Last month I spent a few days in the Napa Valley, attending the Premier Napa Valley Auction. Premier Napa Valley is a mid-winter barrel auction for the trade. This is one of the two auctions put together by the Napa Valley Vintners Association. The other auction is the Napa Valley Wine Auction, which is held in the summer. The weather was perfect, the food was great, and the 2004s showed surprisingly well. The auction itself is actually on Saturday, but many of the wineries have open houses, tasting events and parties on the days that lead up to the auction. One nice thing about the events that the wineries have is all the older vintages that they pour. Corison had a vertical tasting of 1989 through 1994. Shafer was pouring Hillside Select from ’86, ’91, ’95 and ’02. Duckhorn poured the oldest wine of the day, an ’83 Three Palms Merlot, which was served from 6 liter. The main event is on Saturday. First there is a barrel tasting. Here you get a chance to taste the lots that will be auctioned off later in the day. Every winery does something special. The lots they auction off are unique and come from a specific barrel that will be bottled separately for the individual who buys it. So when you taste Silver Oak at the tasting, it is not the wine that will be released in a couple of years. It may be a component of or something totally different. It is still a good chance to get an idea of the fruit that 2004 produced. One thing for sure is that it was a small crop, and production will be down on most wines. I have heard mixed things about 2004’s quality but the wines showed pretty well across the board. Everyone we talked to was very excited about 2005s. After the tasting the auction starts. It is held in a packed room, there is very little oxygen, and it is loud. The bidders who are smart get pre-orders from their customers and bid accordingly. However, if you want to get a lot from a big name, Lewis, Shafer or even Rombauer, be prepared to pay for it. These lots can sell from $30k to $80k. For five cases that could be around $1000 per bottle! The good news is it all goes to charity. —Trey Beffa
Here’s a bit of irony for you: I was reading an article from UC Davis Dept of Ampelography last month and discovered something incredibly interesting. Studies on wine residues in clay pots in Haifa (known as Galilee in Biblical times), shows surprising genetic matches with what’s believed to be none other than our much-maligned merlot grape! Apparently, this seemed to be the wine of choice for those settlements along what is now called the Holy Land. According to the article, there was more than a good chance the wine created from water in that very famous Canaan wedding was merlot (or some form of it)! While this data is not 100% conclusive, the way I see it, if merlot was good enough for heavenly consumption, it’s good enough for me. So, who’s laughing now, Miles? 2003 Cloverdale Ranch Alexander Valley Merlot ($19.99) Consistently one of the more impressive Merlots we carry every year. This year, it’s still stylishly seductive, but adds an extra element of soft, ripe tannins and subtle earthy tones that keep its posture straight and hair combed just right. What a great, full-bodied effort, and the most striking to date. 2003 Burgess Napa Merlot ($14.99) You’ve got to love these guys. Besides being just killer nice people, their wines are remarkable and affordable. You don’t often see serious Merlot this flat-out good at prices that can be considered “everyday.” Yet this Merlot will never fail you in times of either friendly get-togethers or important dinners. Way to go! And why not, let’s throw in Merlot’s friendly rival, Pinot Noir. Though not divinely inspired, the ever-consistent 2004 Olivet Lane Russian River Pinot Noir ($23.99), loads up on the velvety, seductive sensory heaven that is Russian River Pinot Noir. Each new release, just like every new Mardi Gras, reminds you how good life is. It’s foolish not to drink it on the first day of April, too. Oh wait, there’s no Davis Department of Ampelography, you say? Fine, but the joke’s on you. Enjoy anyway! —Martin Reyes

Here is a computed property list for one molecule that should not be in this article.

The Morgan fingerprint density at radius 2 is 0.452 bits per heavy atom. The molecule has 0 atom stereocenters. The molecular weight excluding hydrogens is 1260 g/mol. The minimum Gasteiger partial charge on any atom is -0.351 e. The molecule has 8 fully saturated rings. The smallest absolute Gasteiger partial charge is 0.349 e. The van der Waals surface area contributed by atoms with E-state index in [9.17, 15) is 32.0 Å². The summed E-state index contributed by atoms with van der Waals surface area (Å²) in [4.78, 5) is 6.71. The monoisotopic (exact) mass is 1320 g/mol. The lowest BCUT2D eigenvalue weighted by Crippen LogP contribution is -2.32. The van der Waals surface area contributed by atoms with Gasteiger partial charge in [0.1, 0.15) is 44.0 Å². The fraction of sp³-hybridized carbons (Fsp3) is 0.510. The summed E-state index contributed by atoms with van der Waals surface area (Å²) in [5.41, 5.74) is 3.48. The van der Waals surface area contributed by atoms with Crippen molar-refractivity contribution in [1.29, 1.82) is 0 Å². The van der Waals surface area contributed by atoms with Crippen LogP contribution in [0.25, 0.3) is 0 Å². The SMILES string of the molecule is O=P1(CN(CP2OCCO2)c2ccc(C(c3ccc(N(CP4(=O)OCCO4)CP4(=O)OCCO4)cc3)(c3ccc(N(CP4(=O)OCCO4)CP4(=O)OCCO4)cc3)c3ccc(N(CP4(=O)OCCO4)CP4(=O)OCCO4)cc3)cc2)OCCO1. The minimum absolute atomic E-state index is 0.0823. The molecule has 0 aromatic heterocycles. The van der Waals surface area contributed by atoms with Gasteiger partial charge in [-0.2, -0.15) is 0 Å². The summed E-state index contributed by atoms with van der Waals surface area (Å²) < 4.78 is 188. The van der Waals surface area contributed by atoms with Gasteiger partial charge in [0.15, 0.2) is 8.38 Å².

Well, it’s both for me this month! I’ll be spending the first half of the month in South Africa tasting my way through the Cape Wine Expo. Of course, I could never forget my home wines of California, and I have some delicious wines for you this month! I do love the wines of Honig, and the 2005 Honig Napa Sauvignon Blanc ($11.99) is another winner in a long line of great SBs. Tropical fruits abound, papaya, guava, sweet grapefruit and a nice light mineral feel. Finishing fine and crisp, my mouth waters just thinking about it. Honig cabs have been improving year after year, and the 2003 Honig Napa Cabernet Sauvignon ($29.99) is now available. Rich and bright black raspberry with a Rutherford dust nose leads you to a wonderful mouthful of blackberries and black plums, smooth toasty vanillin oak and a sprinkling of black pepper and eastern spices. The wine has good structure but is nice and juicy with a smooth velvety texture, finishing pretty long with an elusive mocha note. If you’re in the mood for a New Zealand style Sauvignon Blanc, you must try the 2005 Pomelo Sauvignon Blanc ($9.99). This is a perfect name for the wine. It has a spectacularly juicy exotic tangy grapefruit nose and a palate of exciting and mouthwatering tropical and citrus fruits laced with lemon zest. A zippy acidity keeps the whole thing bright and lively. This little beauty screams for seafood and a warm spring afternoon. Tom Renaldi (of Duckhorn fame) is making fantastic wines at Provenance , and the 2003 Provenance Rutherford Cabernet ($29.99) is quite a bargain. This has it all, approachable pretty dense rich black fruits, Rutherford dust, cocoa, black spices, sweet oak, vanilla, with plenty of structure wrapped in velvety goodness! A big deal Napa Cab at a great price! —Shaun Green
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